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I learned something today.
Well, more than one but Opel related was one.

I've never noticed the P bolt before. I did, however, notice that sometimes one bolt would hang up while putting it in and have to swap bolts around but never known why.

I've only rebuilt 20 or 30 Opel motors so what would I know.

I do know it's not possible to have the flywheel (pressure plate) off rotationally by a hole or two. It only goes on ONE way where all six bolt holes line up. But that alignment hole as you showed, will keep the pressure plate from being off the amount of the looseness of the holes. (1-3 degrees).

Good thing to add to the rebuild knowledge. I have an unmolested engine sitting on the engine stand. I'm going to check it out when I take it apart. I'm the second owner of that engine so I know it's still factory.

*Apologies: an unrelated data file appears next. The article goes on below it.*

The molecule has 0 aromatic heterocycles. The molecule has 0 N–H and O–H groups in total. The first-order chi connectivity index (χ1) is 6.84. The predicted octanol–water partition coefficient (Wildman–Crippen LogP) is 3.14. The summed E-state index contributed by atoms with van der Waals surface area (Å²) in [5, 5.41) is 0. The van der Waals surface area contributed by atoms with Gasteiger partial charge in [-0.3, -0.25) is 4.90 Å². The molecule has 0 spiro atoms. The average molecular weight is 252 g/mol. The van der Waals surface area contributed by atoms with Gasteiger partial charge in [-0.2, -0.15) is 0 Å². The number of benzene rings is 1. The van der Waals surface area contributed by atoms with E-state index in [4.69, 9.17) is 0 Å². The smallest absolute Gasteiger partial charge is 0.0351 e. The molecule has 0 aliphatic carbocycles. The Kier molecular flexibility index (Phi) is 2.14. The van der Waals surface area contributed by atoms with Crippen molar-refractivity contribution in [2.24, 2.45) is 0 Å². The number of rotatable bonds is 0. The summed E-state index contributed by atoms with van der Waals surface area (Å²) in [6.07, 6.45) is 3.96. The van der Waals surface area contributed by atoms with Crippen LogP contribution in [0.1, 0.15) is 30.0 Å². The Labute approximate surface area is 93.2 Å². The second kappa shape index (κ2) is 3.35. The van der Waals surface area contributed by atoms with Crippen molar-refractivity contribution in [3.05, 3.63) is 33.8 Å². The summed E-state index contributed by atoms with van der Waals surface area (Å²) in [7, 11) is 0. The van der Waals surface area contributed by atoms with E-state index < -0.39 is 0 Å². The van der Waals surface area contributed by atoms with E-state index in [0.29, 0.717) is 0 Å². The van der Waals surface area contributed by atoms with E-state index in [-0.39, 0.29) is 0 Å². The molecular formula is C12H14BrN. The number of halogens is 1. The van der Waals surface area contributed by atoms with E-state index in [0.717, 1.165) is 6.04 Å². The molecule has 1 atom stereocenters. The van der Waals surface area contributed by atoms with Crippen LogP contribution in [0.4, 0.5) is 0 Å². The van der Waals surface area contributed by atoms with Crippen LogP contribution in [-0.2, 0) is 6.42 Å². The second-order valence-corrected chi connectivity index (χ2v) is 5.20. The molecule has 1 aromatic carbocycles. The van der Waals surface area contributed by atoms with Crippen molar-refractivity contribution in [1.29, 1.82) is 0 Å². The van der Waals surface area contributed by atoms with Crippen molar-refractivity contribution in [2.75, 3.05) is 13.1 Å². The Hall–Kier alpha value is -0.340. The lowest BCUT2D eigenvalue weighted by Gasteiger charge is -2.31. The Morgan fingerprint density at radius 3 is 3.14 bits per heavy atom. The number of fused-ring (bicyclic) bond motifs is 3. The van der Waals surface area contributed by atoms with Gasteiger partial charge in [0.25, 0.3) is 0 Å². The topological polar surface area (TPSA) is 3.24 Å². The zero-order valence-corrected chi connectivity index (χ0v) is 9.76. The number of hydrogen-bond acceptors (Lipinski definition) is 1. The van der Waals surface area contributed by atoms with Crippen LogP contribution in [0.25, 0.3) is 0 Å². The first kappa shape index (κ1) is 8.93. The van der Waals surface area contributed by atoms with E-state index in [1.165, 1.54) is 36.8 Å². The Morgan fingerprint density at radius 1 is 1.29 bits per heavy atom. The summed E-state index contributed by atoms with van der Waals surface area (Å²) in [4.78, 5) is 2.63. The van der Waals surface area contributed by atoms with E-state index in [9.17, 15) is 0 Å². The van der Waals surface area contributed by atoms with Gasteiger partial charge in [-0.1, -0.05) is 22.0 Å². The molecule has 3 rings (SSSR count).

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Balancing

When balancing the rotating assy. don't forget to include the pressure plate(not disc) in the mix.
Also be sure to mark it so that when reinstalled it'll be in the proper orientation.
Good advice, thanks Dan. This was the first Opel engine I have had properly balanced. I had done some reading and YouTube video watching on the process and requirements, so I knew some of the issues.

I had my work done at Custom Balancing & Blueprinting and there is some good reading there.

To do a proper job, the balance shop needed almost all the rotating parts, including the crank, flywheel, pressure plate, rods, pistons (separated), all mounting hardware (front bolt, flywheel bolts, pressure plate bolts) and ALL the bits that are on the crank:

Front pulley
Distributor gear
Timing chain gear
Both keys